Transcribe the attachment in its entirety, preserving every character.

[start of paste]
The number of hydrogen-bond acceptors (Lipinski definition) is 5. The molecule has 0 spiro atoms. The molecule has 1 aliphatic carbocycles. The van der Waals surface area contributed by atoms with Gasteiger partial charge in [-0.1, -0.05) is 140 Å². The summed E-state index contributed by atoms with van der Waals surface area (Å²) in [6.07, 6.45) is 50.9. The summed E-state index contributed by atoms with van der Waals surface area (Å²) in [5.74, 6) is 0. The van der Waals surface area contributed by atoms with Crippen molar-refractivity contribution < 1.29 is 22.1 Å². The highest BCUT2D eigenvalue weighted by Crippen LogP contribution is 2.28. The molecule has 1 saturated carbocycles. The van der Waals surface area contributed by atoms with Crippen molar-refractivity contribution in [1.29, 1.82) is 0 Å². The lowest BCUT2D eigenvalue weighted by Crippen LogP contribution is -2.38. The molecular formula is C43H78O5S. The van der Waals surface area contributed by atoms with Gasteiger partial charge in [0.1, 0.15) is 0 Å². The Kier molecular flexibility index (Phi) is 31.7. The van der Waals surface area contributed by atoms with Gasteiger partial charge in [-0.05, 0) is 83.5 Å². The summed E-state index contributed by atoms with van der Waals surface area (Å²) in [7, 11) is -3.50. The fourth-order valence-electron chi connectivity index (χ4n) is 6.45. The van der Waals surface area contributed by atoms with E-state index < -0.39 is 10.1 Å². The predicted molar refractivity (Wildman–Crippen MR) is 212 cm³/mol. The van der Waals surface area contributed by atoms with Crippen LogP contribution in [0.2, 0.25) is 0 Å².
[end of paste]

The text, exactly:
The number of hydrogen-bond acceptors (Lipinski definition) is 5. The molecule has 0 spiro atoms. The molecule has 1 aliphatic carbocycles. The van der Waals surface area contributed by atoms with Gasteiger partial charge in [-0.1, -0.05) is 140 Å². The summed E-state index contributed by atoms with van der Waals surface area (Å²) in [6.07, 6.45) is 50.9. The summed E-state index contributed by atoms with van der Waals surface area (Å²) in [5.74, 6) is 0. The van der Waals surface area contributed by atoms with Crippen molar-refractivity contribution < 1.29 is 22.1 Å². The highest BCUT2D eigenvalue weighted by Crippen LogP contribution is 2.28. The molecule has 1 saturated carbocycles. The van der Waals surface area contributed by atoms with Crippen molar-refractivity contribution in [1.29, 1.82) is 0 Å². The lowest BCUT2D eigenvalue weighted by Crippen LogP contribution is -2.38. The molecular formula is C43H78O5S. The van der Waals surface area contributed by atoms with Gasteiger partial charge in [0.1, 0.15) is 0 Å². The Kier molecular flexibility index (Phi) is 31.7. The van der Waals surface area contributed by atoms with Gasteiger partial charge in [-0.05, 0) is 83.5 Å². The summed E-state index contributed by atoms with van der Waals surface area (Å²) in [7, 11) is -3.50. The fourth-order valence-electron chi connectivity index (χ4n) is 6.45. The van der Waals surface area contributed by atoms with E-state index < -0.39 is 10.1 Å². The predicted molar refractivity (Wildman–Crippen MR) is 212 cm³/mol. The van der Waals surface area contributed by atoms with Crippen LogP contribution in [0.2, 0.25) is 0 Å².